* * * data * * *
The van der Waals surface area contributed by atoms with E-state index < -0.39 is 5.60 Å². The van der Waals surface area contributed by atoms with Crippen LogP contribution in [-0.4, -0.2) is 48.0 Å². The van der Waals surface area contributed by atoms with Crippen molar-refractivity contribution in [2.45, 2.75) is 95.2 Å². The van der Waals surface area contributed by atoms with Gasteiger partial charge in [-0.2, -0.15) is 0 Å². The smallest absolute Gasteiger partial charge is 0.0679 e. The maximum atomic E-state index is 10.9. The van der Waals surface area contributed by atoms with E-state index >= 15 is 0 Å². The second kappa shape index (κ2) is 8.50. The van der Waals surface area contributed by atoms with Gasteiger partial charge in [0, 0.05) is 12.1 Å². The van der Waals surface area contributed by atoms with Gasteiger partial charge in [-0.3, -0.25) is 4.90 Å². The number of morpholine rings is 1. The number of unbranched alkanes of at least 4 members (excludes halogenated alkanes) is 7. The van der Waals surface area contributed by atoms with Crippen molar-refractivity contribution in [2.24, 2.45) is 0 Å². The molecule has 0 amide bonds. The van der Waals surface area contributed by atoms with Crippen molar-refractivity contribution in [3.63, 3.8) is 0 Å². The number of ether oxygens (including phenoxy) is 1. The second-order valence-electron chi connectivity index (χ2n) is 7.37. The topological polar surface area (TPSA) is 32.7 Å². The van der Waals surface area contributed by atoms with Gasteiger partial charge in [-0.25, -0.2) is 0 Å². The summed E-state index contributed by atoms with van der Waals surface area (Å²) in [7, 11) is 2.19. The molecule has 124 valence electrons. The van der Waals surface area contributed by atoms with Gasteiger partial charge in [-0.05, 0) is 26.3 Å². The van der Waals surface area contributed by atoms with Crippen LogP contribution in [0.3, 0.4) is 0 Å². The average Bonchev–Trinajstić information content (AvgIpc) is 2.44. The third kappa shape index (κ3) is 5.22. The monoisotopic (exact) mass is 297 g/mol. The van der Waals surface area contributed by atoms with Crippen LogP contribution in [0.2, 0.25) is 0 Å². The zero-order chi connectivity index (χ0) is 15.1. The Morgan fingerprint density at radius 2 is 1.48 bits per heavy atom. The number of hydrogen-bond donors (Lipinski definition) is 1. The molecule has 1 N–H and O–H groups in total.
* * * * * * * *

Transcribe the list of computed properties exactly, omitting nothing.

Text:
The van der Waals surface area contributed by atoms with E-state index < -0.39 is 5.60 Å². The van der Waals surface area contributed by atoms with Crippen LogP contribution in [-0.4, -0.2) is 48.0 Å². The van der Waals surface area contributed by atoms with Crippen molar-refractivity contribution in [2.45, 2.75) is 95.2 Å². The van der Waals surface area contributed by atoms with Gasteiger partial charge in [-0.2, -0.15) is 0 Å². The smallest absolute Gasteiger partial charge is 0.0679 e. The maximum atomic E-state index is 10.9. The van der Waals surface area contributed by atoms with E-state index >= 15 is 0 Å². The second kappa shape index (κ2) is 8.50. The van der Waals surface area contributed by atoms with Gasteiger partial charge in [0, 0.05) is 12.1 Å². The van der Waals surface area contributed by atoms with Gasteiger partial charge in [-0.3, -0.25) is 4.90 Å². The number of morpholine rings is 1. The number of unbranched alkanes of at least 4 members (excludes halogenated alkanes) is 7. The van der Waals surface area contributed by atoms with Crippen molar-refractivity contribution in [2.24, 2.45) is 0 Å². The molecule has 0 amide bonds. The van der Waals surface area contributed by atoms with Crippen molar-refractivity contribution in [3.63, 3.8) is 0 Å². The number of ether oxygens (including phenoxy) is 1. The second-order valence-electron chi connectivity index (χ2n) is 7.37. The topological polar surface area (TPSA) is 32.7 Å². The van der Waals surface area contributed by atoms with Gasteiger partial charge in [-0.25, -0.2) is 0 Å². The summed E-state index contributed by atoms with van der Waals surface area (Å²) in [7, 11) is 2.19. The molecule has 124 valence electrons. The van der Waals surface area contributed by atoms with Gasteiger partial charge in [-0.05, 0) is 26.3 Å². The van der Waals surface area contributed by atoms with Crippen LogP contribution in [0.3, 0.4) is 0 Å². The average Bonchev–Trinajstić information content (AvgIpc) is 2.44. The third kappa shape index (κ3) is 5.22. The monoisotopic (exact) mass is 297 g/mol. The van der Waals surface area contributed by atoms with Crippen LogP contribution in [0.2, 0.25) is 0 Å². The zero-order chi connectivity index (χ0) is 15.1. The Morgan fingerprint density at radius 2 is 1.48 bits per heavy atom. The number of hydrogen-bond donors (Lipinski definition) is 1. The molecule has 1 N–H and O–H groups in total.